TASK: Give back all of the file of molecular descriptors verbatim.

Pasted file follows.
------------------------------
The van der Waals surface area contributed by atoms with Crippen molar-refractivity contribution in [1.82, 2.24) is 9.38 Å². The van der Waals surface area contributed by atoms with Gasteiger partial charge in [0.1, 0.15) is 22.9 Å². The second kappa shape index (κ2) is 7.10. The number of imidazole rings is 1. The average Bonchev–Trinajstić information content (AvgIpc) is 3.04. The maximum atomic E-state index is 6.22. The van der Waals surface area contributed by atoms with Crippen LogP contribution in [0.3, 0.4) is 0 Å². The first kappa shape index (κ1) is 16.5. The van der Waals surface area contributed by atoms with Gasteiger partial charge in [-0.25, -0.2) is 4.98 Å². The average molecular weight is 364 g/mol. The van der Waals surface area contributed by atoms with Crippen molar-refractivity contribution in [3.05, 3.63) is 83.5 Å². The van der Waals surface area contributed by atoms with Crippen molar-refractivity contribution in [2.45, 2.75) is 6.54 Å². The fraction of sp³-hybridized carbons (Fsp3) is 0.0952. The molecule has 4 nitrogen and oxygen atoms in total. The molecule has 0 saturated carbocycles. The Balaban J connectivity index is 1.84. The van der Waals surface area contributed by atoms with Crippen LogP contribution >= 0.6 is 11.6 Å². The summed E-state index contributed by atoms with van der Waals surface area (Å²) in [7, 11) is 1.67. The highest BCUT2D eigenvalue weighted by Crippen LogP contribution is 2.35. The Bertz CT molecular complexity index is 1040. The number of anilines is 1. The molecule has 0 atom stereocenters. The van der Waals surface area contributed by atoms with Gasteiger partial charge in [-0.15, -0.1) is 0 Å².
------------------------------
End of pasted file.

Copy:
The van der Waals surface area contributed by atoms with Crippen molar-refractivity contribution in [1.82, 2.24) is 9.38 Å². The van der Waals surface area contributed by atoms with Gasteiger partial charge in [0.1, 0.15) is 22.9 Å². The second kappa shape index (κ2) is 7.10. The number of imidazole rings is 1. The average Bonchev–Trinajstić information content (AvgIpc) is 3.04. The maximum atomic E-state index is 6.22. The van der Waals surface area contributed by atoms with Crippen LogP contribution in [0.3, 0.4) is 0 Å². The first kappa shape index (κ1) is 16.5. The van der Waals surface area contributed by atoms with Gasteiger partial charge in [-0.25, -0.2) is 4.98 Å². The average molecular weight is 364 g/mol. The van der Waals surface area contributed by atoms with Crippen molar-refractivity contribution in [3.05, 3.63) is 83.5 Å². The van der Waals surface area contributed by atoms with Crippen molar-refractivity contribution in [2.45, 2.75) is 6.54 Å². The fraction of sp³-hybridized carbons (Fsp3) is 0.0952. The molecule has 4 nitrogen and oxygen atoms in total. The molecule has 0 saturated carbocycles. The Balaban J connectivity index is 1.84. The van der Waals surface area contributed by atoms with Crippen LogP contribution >= 0.6 is 11.6 Å². The summed E-state index contributed by atoms with van der Waals surface area (Å²) in [7, 11) is 1.67. The highest BCUT2D eigenvalue weighted by Crippen LogP contribution is 2.35. The Bertz CT molecular complexity index is 1040. The number of anilines is 1. The molecule has 0 atom stereocenters. The van der Waals surface area contributed by atoms with Gasteiger partial charge in [-0.15, -0.1) is 0 Å².